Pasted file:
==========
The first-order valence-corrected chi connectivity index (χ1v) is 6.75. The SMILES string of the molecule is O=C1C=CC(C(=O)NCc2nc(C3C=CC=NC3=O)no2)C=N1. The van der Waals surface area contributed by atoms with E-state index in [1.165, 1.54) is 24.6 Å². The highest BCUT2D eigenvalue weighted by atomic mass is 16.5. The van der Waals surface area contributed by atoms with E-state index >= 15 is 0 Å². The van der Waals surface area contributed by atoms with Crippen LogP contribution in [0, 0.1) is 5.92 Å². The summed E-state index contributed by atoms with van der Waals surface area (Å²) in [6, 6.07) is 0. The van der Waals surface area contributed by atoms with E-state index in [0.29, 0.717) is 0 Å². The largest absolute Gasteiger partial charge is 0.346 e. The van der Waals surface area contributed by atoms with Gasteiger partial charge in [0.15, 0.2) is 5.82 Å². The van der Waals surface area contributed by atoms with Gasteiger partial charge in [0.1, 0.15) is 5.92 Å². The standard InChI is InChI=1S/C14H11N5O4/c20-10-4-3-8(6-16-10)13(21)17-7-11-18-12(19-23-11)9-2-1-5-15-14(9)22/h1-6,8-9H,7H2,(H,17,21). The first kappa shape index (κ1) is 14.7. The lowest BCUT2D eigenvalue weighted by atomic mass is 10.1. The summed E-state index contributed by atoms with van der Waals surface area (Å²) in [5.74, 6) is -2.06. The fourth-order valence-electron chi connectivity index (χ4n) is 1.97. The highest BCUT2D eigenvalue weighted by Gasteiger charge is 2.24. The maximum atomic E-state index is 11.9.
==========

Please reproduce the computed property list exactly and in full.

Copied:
The first-order valence-corrected chi connectivity index (χ1v) is 6.75. The SMILES string of the molecule is O=C1C=CC(C(=O)NCc2nc(C3C=CC=NC3=O)no2)C=N1. The van der Waals surface area contributed by atoms with E-state index in [1.165, 1.54) is 24.6 Å². The highest BCUT2D eigenvalue weighted by atomic mass is 16.5. The van der Waals surface area contributed by atoms with E-state index >= 15 is 0 Å². The van der Waals surface area contributed by atoms with Crippen LogP contribution in [0, 0.1) is 5.92 Å². The summed E-state index contributed by atoms with van der Waals surface area (Å²) in [6, 6.07) is 0. The van der Waals surface area contributed by atoms with E-state index in [0.29, 0.717) is 0 Å². The largest absolute Gasteiger partial charge is 0.346 e. The van der Waals surface area contributed by atoms with Gasteiger partial charge in [0.15, 0.2) is 5.82 Å². The van der Waals surface area contributed by atoms with Gasteiger partial charge in [0.1, 0.15) is 5.92 Å². The standard InChI is InChI=1S/C14H11N5O4/c20-10-4-3-8(6-16-10)13(21)17-7-11-18-12(19-23-11)9-2-1-5-15-14(9)22/h1-6,8-9H,7H2,(H,17,21). The first kappa shape index (κ1) is 14.7. The lowest BCUT2D eigenvalue weighted by atomic mass is 10.1. The summed E-state index contributed by atoms with van der Waals surface area (Å²) in [5.74, 6) is -2.06. The fourth-order valence-electron chi connectivity index (χ4n) is 1.97. The highest BCUT2D eigenvalue weighted by Gasteiger charge is 2.24. The maximum atomic E-state index is 11.9.